The entrance in the mid-western wall of the main temple was a distinctive three-tiered old-style, Nusa Penida split gate. A nine-post pavilion north of the entrance had yellow and white cloth under the eaves. The predominant colours for most pavilions and shrines, except for red cloth on the centre pavilion and black around the serpent (naga) shrine, was yellow and white. All the village priests (pemangku) were dressed in white and faced east in the inner court when performing rituals. The temple guardians (ratu mas) were dressed in black shirts and checked hip cloths with red headscarfs. They faced west, and attended the square pavilion in the centre of the court. The main offering table attended by village priests (pemangku) was just south of the six-post square central pavilion. On the eastern side of the court was a raised long narrow temporary platform also for visitor's offerings. A pig offering and a tall remarkable pig fat offering were placed facing west in a six-post pavilion in the southeast corner. The other main temple entrance to the inner court was located in the south wall, from the outer court of the temple (Balai Agung), where two ancient frangipani trees grew. The large split gates (candi bentar) in the middle were flanked on either side by smaller entrances.
Next to the temple kitchen (paon) in the outer court, east of the south wall were split entrance gates in the old-style of the Klungkung palace (puri) with amusing stone relief carvings of animals, such as a mischievous monkey! Opposite the east entrance was another court. Located here was the large twenty-four-post pavilion of the ritual cockfighting pit (wantilan), with three steps down to the lowest level where the metal spurs of the fighting cocks (pondoh tagi) spilt blood before one died. A tall tower with split drums (kul-kul) wrapped in black and white checked cloth was in the northwest corner of this court.
It was very interesting to observe a transitional 'bridge' of poleng cloth that was laid on the ground for a procession of priests and temple attendants to walk from the outer court of the main temple and then up three steps, to the inner court. The procession was led by a dancing temple attendant in trance carrying a smoking incense brazier. Following him was a priest also dancing in trance. Many attendants were carrying umbrellas, watchful they did not hit the roofs of overhanging pavilions. It was particularly interesting to see that the charismatic statuesque temple guardian, from the western enclosure of the demonic deity, walked alongside the long procession. He did not walk on the transitional 'bridge' of the protective poleng cloth laid on the ground.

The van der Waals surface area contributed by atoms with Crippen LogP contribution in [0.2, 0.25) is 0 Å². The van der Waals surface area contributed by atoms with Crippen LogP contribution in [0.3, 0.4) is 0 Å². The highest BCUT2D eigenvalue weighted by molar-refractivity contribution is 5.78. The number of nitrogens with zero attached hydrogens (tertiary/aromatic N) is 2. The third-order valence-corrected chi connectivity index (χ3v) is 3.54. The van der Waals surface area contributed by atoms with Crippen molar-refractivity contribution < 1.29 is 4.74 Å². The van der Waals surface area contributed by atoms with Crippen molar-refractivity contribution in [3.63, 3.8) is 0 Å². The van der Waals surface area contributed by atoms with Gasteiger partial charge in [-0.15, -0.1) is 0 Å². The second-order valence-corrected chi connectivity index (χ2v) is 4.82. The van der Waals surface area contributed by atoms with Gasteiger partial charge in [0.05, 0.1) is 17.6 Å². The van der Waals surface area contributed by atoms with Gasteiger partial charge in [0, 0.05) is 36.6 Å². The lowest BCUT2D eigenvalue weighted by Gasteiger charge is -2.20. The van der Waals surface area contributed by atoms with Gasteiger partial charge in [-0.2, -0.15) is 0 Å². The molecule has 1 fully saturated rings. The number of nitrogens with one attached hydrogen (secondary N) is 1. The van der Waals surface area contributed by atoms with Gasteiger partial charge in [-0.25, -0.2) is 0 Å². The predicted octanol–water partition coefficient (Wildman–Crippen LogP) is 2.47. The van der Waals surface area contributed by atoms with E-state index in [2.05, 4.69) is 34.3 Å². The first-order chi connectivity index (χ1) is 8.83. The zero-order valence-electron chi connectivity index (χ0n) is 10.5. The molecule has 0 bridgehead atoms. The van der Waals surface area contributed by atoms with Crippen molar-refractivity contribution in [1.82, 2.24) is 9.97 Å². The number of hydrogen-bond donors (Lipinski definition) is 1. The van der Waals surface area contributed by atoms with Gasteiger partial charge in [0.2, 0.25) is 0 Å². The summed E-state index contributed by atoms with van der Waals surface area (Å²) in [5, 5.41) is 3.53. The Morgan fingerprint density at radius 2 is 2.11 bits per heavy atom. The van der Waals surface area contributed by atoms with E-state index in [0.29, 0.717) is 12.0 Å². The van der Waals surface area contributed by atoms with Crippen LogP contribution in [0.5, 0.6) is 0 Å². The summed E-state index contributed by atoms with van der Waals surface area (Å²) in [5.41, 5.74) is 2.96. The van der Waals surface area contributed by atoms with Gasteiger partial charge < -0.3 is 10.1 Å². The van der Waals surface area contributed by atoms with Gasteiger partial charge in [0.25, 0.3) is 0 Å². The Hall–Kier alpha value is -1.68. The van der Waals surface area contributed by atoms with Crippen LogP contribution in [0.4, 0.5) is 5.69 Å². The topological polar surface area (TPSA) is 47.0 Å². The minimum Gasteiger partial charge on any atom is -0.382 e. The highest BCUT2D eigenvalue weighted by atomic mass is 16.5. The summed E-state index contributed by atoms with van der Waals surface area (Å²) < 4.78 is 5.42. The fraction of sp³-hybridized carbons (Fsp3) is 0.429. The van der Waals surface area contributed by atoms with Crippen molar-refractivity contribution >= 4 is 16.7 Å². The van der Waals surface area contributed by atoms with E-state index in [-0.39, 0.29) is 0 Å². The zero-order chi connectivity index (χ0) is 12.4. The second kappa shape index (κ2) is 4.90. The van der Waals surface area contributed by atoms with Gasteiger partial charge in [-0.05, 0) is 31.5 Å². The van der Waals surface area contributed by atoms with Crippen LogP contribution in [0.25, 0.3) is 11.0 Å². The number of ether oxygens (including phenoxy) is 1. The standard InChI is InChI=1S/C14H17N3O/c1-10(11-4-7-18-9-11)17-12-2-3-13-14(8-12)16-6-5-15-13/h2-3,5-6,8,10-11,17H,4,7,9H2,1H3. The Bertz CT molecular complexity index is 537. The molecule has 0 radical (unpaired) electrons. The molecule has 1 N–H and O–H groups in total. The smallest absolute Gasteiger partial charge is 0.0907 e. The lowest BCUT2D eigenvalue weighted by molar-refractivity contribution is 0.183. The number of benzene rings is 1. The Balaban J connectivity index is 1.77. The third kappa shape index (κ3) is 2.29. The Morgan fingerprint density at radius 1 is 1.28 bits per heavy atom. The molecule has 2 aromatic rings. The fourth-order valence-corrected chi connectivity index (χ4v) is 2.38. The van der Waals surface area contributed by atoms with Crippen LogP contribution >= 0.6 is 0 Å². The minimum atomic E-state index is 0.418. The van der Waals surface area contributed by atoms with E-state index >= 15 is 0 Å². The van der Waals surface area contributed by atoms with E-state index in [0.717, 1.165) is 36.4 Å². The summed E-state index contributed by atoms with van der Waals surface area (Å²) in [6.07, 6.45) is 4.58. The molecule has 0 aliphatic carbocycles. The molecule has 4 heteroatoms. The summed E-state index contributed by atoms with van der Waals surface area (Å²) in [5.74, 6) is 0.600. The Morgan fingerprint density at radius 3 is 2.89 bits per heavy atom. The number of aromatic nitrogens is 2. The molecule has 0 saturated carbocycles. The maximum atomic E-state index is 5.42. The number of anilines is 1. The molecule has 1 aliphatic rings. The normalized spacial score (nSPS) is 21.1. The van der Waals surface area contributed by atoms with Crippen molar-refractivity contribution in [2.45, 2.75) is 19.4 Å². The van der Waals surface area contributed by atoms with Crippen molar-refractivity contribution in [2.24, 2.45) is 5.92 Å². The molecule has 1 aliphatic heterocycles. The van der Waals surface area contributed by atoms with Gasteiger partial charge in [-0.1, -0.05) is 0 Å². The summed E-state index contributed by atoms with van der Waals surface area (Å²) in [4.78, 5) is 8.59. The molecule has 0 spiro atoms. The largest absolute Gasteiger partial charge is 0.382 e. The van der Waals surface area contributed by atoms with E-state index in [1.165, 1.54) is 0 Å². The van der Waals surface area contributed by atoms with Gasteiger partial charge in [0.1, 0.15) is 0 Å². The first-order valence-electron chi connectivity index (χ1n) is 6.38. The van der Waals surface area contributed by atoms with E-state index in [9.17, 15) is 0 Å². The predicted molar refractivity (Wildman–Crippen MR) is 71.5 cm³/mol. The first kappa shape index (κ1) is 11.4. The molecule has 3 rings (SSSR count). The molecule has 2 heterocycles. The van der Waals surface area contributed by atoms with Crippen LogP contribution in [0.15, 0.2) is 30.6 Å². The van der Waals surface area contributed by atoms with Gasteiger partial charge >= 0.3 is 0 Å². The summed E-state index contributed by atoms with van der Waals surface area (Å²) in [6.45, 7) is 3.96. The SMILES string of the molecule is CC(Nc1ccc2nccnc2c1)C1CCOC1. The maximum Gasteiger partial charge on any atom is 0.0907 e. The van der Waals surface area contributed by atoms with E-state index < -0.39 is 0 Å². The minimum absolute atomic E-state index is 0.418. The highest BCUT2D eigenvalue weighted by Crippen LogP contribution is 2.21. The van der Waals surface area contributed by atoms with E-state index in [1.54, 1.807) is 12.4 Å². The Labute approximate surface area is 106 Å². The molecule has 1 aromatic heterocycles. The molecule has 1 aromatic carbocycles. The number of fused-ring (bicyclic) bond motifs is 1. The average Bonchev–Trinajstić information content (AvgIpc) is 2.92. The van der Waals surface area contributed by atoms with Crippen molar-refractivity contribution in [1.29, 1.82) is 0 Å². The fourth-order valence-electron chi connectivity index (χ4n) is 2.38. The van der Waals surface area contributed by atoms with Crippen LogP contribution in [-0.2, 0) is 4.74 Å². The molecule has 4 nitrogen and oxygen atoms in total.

In the west temple enclosure of the demoniac deity Ratu Macaling, on the opposite side to his image and shrine was a small four-post open pavilion facing east where gold-painted headbands of the female demonic deity Durga were depicted on small figurines that were dressed in gaudy clothing. In the next pavilion nearby offerings were placed in front of the awesome masks from Sanur and Kuta, as well as the hair and feared white cloth of the witch. Although I did not see it, since the 1960s, a ritual performance of the Javanese witch drama (Calon Arang), was performed in the temple every three years on the night of the dark moon (Kajeng Kliwon, Tumpak Wayang) of the 210 day calendar (wuku). I heard that apparently in 1990, there was also a mythical elephant creature (barong) included, probably inspired by the new motif of the cepuk textile from Tanglad.
In front of the split gates leading into the inner court was a half wall (aling-aling) believed to deflect any lurking malevolent spirits (buta). Behind the half wall the ten boys from Pelilit performed a military-drill Baris Jangkang dance in two rows of five. Earlier, the very young Baris dancers were dressed outside the temple court wearing white headscarves and a kris, assisted by a villager from Pelilit. The drums that accompanied the Baris performance were like Indian tabla, covered with black and white checks tied on with a red band of cloth, just like the drums played in Tenganan, east Bali. Eleven umbrellas were planted in the ground around them, perhaps symbolizing the ten directions of space and the one representing the centre: 10+1.
More specifically, members of Parisada Hindu Dharma had visited Nusa Penida and introduced the use of eleven umbrellas, also around the island shrine surrounded by the mote. Their visit also probably activated the need for the many building materials shown in the photos. Since 1986, they also established councils in every regency throughout the archipelago (Picard, 2012:6). The umbrellas symbolically represented the so-called 'eleven powers' of the great festival held once in a century (Eka Dasa Rudra) at the temple in Besakih in 1976. I have argued elsewhere that the Sanskrit for eleven (eka dasa) can also be glossed as 1+10 (eka+dasa). In this interpretation the four main spatial compass directions and four intermediary points represents the topographical horizontal plane of human existence in the middle world. In contrast, the vertical axis of the world (axis mundi) is represented by the zenith of the upperworld and the nadir of the underworld. The ten spatial directions of the two axes intersect at the paramount point of the centre which is not a spatial direction (Muller, Nov.2012:6-9).
Exhausted by the events of the last three days, before leaving the island by ferry next morning for Bali, I thanked my intrepid driver, Moh. Nasir and my host, his father the village head of Toya Pakeh, Pak Mazuki, for all their generous assistance and hospitality that had made my short adventure in Nusa Penida so enlightening and enjoyable.
- Muller, Carole - Nusa Penida, an adventure in 1990; Walsh Bay Press Sydney, August 2013